The present results appear to be consistent with theoretically similar constructs such as thought suppression and social exclusion. As was made prominent by Wegner, Schneider, Carter, and White (1987), the attempt to suppress certain “target” thoughts (most famously, a white bear) does not lead to a successful reduction in those thoughts, but rather to a surge of target thoughts during and/or after the period of suppression (for a review, see Wenzlaff & Wegner, 2000). From this perspective, the target thought is construed as being forbidden but cognitively surfaces frequently. Likewise, the presentation of a forbidden object increases rather than decreases attention to said object.

Relatedly, despite the absence of an explicit induction of negative emotion, the ERP results closely mirror neuroimaging work on social exclusion (e.g., Otten & Jonas, 2012). Event-related potentials recorded during modified “Cyberball” manipulations have shown N2 as well as P300 modulations (Gutz, Küpper, Renneberg, & Niedeggen, 2011; Themanson, Khatcherian, Ball, & Rosen, 2012). Specifically, when participants are temporarily excluded from play during a game of virtual “catch,” N2 and P300 amplitudes significantly increase. In this respect, the present research and the Cyberball paradigm both utilize an externally imposed “forbidden” aspect to owning or exercising agency over the ball. Consequently, both may be eliciting negative affect and feelings of self-relevance (i.e., being singled out).

In comparing the present research with previous work on forbidden objects, it is interesting to note the methodological differences between warning label studies and the present one. For the former, the labels specified an outstanding attribute of the forbidden objects (e.g., a video game was particularly violent) and/or the consequences of owning the forbidden option (e.g., “fatty cream cheese will increase your risk of heart disease”), whereas in the latter we did not mention special qualities about the forbidden objects at all. Despite not having these distinguishing features, forbidden objects in the present study were still recognized as well as were self-owned objects. This is consistent with J. W. Brehm, Stires, Sensenig, and Shaban’s (1966) study showing that a middle-ranked music record was subsequently rated as being more attractive when it was forbidden. It also suggests that the “forbidden” label alone is sufficient for increased processing.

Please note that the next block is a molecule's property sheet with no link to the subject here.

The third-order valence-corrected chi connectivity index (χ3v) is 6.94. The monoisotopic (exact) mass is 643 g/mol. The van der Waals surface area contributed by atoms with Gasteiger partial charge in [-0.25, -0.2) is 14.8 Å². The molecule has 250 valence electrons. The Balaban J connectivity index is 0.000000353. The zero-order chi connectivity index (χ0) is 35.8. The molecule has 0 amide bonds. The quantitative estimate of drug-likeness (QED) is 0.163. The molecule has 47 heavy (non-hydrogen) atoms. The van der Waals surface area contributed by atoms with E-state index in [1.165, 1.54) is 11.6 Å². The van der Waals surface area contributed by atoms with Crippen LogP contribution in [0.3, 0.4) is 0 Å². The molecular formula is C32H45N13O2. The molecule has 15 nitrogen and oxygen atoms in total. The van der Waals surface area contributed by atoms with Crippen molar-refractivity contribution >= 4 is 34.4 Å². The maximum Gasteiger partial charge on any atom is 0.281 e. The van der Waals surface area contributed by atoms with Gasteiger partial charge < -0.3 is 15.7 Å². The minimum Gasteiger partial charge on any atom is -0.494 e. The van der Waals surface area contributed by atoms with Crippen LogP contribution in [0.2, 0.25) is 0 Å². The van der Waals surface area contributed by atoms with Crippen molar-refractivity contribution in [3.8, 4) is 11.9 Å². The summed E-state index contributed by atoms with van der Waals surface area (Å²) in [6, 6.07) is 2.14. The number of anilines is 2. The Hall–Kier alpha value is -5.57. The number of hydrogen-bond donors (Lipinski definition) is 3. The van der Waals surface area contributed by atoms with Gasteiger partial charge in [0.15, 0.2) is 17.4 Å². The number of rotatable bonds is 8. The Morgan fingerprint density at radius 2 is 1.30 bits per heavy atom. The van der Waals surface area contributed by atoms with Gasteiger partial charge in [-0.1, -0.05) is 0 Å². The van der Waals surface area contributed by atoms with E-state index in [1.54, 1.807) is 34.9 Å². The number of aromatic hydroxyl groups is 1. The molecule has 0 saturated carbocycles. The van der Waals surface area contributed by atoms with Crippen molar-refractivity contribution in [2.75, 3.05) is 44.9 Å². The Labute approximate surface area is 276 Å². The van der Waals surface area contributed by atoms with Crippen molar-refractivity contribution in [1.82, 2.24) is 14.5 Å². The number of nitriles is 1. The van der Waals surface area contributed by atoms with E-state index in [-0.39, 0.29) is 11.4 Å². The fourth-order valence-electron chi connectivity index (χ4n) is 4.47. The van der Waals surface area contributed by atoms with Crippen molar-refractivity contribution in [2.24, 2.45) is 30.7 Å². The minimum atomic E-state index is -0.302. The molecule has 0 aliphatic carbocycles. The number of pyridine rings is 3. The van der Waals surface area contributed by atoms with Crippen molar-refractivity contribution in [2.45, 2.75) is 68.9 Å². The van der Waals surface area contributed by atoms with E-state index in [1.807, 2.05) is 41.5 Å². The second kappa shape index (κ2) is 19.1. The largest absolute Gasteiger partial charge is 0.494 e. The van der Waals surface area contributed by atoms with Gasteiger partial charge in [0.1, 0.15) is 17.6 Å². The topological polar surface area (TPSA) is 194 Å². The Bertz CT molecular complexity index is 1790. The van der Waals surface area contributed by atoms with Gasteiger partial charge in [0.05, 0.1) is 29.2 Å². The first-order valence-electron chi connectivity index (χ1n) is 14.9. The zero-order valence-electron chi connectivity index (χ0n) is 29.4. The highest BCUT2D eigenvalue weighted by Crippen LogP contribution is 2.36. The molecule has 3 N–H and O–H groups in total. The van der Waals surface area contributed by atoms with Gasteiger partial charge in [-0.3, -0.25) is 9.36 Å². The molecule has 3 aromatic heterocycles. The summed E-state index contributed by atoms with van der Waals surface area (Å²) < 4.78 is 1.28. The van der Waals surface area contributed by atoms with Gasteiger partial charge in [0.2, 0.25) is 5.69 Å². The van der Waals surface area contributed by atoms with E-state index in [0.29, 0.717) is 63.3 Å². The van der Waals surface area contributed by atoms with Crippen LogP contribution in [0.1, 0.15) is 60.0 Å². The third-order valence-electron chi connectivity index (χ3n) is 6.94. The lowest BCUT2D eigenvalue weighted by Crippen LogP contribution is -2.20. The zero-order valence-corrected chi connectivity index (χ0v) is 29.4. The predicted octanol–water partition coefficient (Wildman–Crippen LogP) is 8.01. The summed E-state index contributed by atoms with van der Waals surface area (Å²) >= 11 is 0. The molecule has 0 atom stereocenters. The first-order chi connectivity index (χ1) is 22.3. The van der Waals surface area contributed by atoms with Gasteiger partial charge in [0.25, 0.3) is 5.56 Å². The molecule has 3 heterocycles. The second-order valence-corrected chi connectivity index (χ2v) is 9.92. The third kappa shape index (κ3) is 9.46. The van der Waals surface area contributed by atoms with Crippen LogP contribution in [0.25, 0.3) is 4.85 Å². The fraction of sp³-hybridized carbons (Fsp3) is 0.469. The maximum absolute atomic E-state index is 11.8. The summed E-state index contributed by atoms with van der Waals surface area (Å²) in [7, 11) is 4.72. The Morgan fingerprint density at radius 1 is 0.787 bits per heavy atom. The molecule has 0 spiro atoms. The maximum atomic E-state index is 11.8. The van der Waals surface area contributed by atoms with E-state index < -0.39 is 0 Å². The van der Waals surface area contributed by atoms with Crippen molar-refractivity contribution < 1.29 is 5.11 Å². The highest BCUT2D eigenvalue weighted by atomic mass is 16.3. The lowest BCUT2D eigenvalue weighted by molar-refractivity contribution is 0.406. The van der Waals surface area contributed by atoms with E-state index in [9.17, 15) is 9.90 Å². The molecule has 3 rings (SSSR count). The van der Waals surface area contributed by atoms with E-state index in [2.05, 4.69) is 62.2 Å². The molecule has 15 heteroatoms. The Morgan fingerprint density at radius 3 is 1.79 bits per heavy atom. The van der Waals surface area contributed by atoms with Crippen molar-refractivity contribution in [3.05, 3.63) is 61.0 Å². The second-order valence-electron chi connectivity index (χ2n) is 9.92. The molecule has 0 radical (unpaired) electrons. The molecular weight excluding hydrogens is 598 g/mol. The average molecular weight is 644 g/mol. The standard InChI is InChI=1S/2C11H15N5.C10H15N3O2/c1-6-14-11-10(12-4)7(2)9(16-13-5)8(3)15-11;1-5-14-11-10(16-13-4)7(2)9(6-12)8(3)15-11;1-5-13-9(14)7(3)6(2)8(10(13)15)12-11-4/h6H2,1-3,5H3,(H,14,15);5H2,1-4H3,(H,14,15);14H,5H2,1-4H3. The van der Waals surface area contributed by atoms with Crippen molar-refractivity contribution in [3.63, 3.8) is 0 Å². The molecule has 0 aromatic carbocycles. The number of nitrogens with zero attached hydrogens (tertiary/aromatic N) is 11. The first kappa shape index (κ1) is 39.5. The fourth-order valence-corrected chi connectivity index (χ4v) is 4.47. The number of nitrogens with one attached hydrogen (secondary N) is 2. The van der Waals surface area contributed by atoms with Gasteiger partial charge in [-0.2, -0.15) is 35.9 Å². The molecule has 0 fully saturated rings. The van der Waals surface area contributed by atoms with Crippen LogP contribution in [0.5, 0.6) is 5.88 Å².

Moving forward, it will be critical to consider potential moderators to the forbidden effect, including various individual differences between participants and the psychological qualities of the objects. For example, certain cultural groups do not express the self-referencing effect as strongly, and therefore may not exhibit typical ownership effects or the “forbidden” effect. Maddux et al. (2010) examined the endowment effect in East Asians and Westerners and found a reduction in the effect in East Asians and in participants primed for interdependent self-construal. Similar manipulations might also reduce the memory advantage for self-owned and forbidden objects. Conversely, the objects in a stimulus set themselves may increase or decrease the extent to which the forbidden effect is observed. Item valence has been shown to moderate the endowment effect (Brenner, Rottenstreich, Sood, & Bilgin, 2007). Furthermore, evidence from the present experiments and other neuroimaging work (Kensinger, 2007; Steinmetz & Kensinger, 2009) has indicated that negative or arousing stimuli may increase memory accuracy. A stimulus set comprised completely of unattractive or emotionally arousing objects might erase categorical differences in memory.

In conclusion, when considered relative to objects in other ownership categories, forbidden objects are recognized as much as self-owned objects and more than other-owned objects, but not when the “forbidden” category is explicitly described to apply to everyone. ERPs associated with the “forbidden” category show mean amplitudes for the P300 equal to those for the self-ownership category and greater than those for the other-ownership category, echoing the role of self-relevance. However, the greater N2 amplitudes that we found only for the “forbidden” category point toward a dissociation of “forbidden” from the classic “mine”/“other” ownership dichotomy. Future research should investigate other factors relevant to this effect.